After raking in billions with its Pfizer-partnered vaccine, BioNTech is turning to new ventures as its revenues plummet.
BioNTech reported first-quarter revenues of 1.27 billion euros (1.4 billion), a far cry from 2022's first-quarter haul of 6.37 billion euros ($7.03 billion). Despite the downturn, the quarter went “fully to our expectations,” CFO Jens Holstein said on a conference call.
Sales-wise, the current quarter should be the weakest of 2023, Holstein said. The company’s COVID-19 vaccine revenue guidance for 2023 stands at €5 billion ($5.4 billion), which is “something we can live with," the CFO added.
Meanwhile, BioNTech believes the United States' transition to a commercial COVID-19 vaccine market could provide new growth opportunities.
But as its pandemic-related business struggles, BioNTech is busy advancing its pipeline as it looks for its next big growth driver.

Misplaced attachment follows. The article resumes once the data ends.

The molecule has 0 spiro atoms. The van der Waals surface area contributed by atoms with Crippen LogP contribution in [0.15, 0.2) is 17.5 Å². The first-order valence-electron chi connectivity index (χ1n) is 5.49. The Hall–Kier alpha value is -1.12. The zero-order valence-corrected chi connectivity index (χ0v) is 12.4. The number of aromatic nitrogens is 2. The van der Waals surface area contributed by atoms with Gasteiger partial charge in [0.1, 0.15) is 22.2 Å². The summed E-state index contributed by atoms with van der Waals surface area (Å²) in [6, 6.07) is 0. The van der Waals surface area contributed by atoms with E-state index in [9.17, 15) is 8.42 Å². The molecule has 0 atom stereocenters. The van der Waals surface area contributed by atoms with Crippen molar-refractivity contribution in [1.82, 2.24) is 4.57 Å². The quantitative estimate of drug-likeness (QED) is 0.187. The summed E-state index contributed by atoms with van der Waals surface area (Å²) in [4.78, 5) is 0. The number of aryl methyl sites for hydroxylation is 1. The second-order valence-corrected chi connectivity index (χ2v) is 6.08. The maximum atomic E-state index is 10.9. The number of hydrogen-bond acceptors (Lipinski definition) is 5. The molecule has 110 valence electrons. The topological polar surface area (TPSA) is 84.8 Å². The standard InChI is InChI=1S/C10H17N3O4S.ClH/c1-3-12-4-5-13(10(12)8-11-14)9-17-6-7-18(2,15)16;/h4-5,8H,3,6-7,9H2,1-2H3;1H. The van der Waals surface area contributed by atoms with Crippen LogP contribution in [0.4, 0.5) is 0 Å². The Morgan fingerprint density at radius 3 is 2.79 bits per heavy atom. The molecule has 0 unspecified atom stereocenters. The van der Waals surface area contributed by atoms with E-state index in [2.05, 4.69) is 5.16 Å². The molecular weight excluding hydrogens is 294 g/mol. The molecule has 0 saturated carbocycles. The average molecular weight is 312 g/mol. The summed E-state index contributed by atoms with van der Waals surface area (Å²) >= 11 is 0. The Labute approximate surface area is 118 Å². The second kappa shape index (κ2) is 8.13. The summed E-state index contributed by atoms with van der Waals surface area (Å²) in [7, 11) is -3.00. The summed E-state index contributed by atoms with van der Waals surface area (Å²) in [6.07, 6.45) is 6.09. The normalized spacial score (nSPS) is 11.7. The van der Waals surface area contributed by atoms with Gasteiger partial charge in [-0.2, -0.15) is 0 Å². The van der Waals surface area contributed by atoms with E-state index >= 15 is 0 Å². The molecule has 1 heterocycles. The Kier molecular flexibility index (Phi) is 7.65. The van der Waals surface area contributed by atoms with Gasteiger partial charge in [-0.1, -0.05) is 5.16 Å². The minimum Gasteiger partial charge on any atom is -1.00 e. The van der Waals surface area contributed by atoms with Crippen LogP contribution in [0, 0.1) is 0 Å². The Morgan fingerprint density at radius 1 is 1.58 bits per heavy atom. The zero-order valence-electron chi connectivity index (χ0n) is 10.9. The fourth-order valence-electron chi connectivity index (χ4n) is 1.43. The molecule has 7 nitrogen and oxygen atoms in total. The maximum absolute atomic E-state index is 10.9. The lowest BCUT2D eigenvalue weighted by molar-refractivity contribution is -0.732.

The company’s pipeline includes multiple oncology ventures, including an HER2-targeted antibody-drug conjugate that it’s working on with DualityBio. The company is also advancing a CAR-T cell therapy and a Genentech-partnered mRNA cancer vaccine candidate.
While the COVID-19 global health emergency is over, according to the World Health Organization, BioNTech isn’t done yet with its COVID ambitions. The company aims to produce seasonal adopted vaccines as well as a single-dose, ready-to-use vial.
It also is working on a tuberculosis vaccine, plus a Pfizer-partnered shingles vaccine.
Elsewhere, the German biotech has been busy with a streak of manufacturing expansions. In February, it finished its proprietary plasmid DNA manufacturing facility in Marburg, Germany, which it plans to use globally to produce mRNA and cell-based products.
It’s also making progress on its Africa vaccine production push, which relies on modular factories housed in shipping containers. It has so far shipped the first BioNTainer to Rwanda.